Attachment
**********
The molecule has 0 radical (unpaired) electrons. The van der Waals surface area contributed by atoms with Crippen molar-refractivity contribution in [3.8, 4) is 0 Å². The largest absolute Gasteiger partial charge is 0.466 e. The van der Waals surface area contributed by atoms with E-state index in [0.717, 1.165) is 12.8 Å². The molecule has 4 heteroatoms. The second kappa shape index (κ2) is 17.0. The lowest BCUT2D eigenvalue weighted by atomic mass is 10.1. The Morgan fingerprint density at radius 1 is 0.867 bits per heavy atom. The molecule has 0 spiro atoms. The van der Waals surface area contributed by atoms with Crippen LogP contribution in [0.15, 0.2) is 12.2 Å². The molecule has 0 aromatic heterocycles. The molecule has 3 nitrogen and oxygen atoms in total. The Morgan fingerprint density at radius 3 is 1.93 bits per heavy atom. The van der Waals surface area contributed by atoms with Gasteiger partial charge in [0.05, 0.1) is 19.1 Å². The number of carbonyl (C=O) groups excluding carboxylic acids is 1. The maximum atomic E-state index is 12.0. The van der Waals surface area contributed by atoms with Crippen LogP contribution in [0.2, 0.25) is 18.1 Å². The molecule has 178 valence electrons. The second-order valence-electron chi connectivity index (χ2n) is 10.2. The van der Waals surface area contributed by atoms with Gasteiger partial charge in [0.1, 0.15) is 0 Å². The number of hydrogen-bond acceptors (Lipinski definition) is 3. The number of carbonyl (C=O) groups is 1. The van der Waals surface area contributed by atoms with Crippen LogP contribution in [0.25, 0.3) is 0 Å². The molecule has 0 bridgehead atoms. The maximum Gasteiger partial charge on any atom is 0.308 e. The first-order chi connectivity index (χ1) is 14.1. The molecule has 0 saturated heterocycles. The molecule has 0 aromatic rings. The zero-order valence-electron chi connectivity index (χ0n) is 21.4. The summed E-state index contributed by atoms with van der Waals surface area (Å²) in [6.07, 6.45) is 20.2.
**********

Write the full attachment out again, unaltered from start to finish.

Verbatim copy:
The molecule has 0 radical (unpaired) electrons. The van der Waals surface area contributed by atoms with Crippen molar-refractivity contribution in [3.8, 4) is 0 Å². The largest absolute Gasteiger partial charge is 0.466 e. The van der Waals surface area contributed by atoms with E-state index in [0.717, 1.165) is 12.8 Å². The molecule has 4 heteroatoms. The second kappa shape index (κ2) is 17.0. The lowest BCUT2D eigenvalue weighted by atomic mass is 10.1. The Morgan fingerprint density at radius 1 is 0.867 bits per heavy atom. The molecule has 0 spiro atoms. The van der Waals surface area contributed by atoms with Crippen LogP contribution in [0.15, 0.2) is 12.2 Å². The molecule has 0 aromatic heterocycles. The molecule has 3 nitrogen and oxygen atoms in total. The Morgan fingerprint density at radius 3 is 1.93 bits per heavy atom. The van der Waals surface area contributed by atoms with Gasteiger partial charge in [0.05, 0.1) is 19.1 Å². The number of carbonyl (C=O) groups excluding carboxylic acids is 1. The maximum atomic E-state index is 12.0. The van der Waals surface area contributed by atoms with Crippen LogP contribution in [0.2, 0.25) is 18.1 Å². The molecule has 178 valence electrons. The second-order valence-electron chi connectivity index (χ2n) is 10.2. The van der Waals surface area contributed by atoms with Gasteiger partial charge in [0.1, 0.15) is 0 Å². The number of hydrogen-bond acceptors (Lipinski definition) is 3. The number of carbonyl (C=O) groups is 1. The van der Waals surface area contributed by atoms with Crippen LogP contribution in [0.25, 0.3) is 0 Å². The molecule has 0 bridgehead atoms. The maximum Gasteiger partial charge on any atom is 0.308 e. The first-order chi connectivity index (χ1) is 14.1. The molecule has 0 saturated heterocycles. The molecule has 0 aromatic rings. The zero-order valence-electron chi connectivity index (χ0n) is 21.4. The summed E-state index contributed by atoms with van der Waals surface area (Å²) in [6.07, 6.45) is 20.2.